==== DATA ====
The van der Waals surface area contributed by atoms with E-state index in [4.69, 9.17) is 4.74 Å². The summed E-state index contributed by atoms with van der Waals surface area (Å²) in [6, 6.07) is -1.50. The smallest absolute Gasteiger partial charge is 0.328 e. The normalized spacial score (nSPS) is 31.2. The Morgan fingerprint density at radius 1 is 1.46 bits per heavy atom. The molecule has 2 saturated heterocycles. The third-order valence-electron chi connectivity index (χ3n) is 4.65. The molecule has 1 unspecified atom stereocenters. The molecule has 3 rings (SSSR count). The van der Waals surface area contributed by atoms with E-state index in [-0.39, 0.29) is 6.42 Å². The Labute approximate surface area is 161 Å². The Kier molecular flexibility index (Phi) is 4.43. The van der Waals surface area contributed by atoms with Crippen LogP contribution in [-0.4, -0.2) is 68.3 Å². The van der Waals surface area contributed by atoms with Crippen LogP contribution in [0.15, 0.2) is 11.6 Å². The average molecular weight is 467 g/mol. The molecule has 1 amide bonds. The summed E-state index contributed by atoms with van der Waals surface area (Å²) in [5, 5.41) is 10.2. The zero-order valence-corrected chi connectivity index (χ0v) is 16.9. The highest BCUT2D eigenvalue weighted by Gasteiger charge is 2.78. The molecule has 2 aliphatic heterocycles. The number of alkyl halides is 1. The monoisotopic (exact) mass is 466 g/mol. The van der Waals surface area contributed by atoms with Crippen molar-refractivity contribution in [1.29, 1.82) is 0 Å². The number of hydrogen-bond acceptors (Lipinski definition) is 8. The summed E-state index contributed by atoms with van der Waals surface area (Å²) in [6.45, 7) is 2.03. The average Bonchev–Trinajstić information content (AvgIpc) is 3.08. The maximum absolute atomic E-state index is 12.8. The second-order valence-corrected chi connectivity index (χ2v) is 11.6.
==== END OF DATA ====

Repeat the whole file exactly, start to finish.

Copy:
The van der Waals surface area contributed by atoms with E-state index in [4.69, 9.17) is 4.74 Å². The summed E-state index contributed by atoms with van der Waals surface area (Å²) in [6, 6.07) is -1.50. The smallest absolute Gasteiger partial charge is 0.328 e. The normalized spacial score (nSPS) is 31.2. The Morgan fingerprint density at radius 1 is 1.46 bits per heavy atom. The molecule has 2 saturated heterocycles. The third-order valence-electron chi connectivity index (χ3n) is 4.65. The molecule has 1 unspecified atom stereocenters. The molecule has 3 rings (SSSR count). The van der Waals surface area contributed by atoms with E-state index in [-0.39, 0.29) is 6.42 Å². The Labute approximate surface area is 161 Å². The Kier molecular flexibility index (Phi) is 4.43. The van der Waals surface area contributed by atoms with Crippen LogP contribution in [-0.4, -0.2) is 68.3 Å². The van der Waals surface area contributed by atoms with Crippen LogP contribution in [0.15, 0.2) is 11.6 Å². The average molecular weight is 467 g/mol. The molecule has 1 amide bonds. The summed E-state index contributed by atoms with van der Waals surface area (Å²) in [5, 5.41) is 10.2. The zero-order valence-corrected chi connectivity index (χ0v) is 16.9. The highest BCUT2D eigenvalue weighted by Gasteiger charge is 2.78. The molecule has 2 aliphatic heterocycles. The number of alkyl halides is 1. The monoisotopic (exact) mass is 466 g/mol. The van der Waals surface area contributed by atoms with Crippen molar-refractivity contribution in [1.29, 1.82) is 0 Å². The number of hydrogen-bond acceptors (Lipinski definition) is 8. The summed E-state index contributed by atoms with van der Waals surface area (Å²) in [6.45, 7) is 2.03. The average Bonchev–Trinajstić information content (AvgIpc) is 3.08. The maximum absolute atomic E-state index is 12.8. The second-order valence-corrected chi connectivity index (χ2v) is 11.6.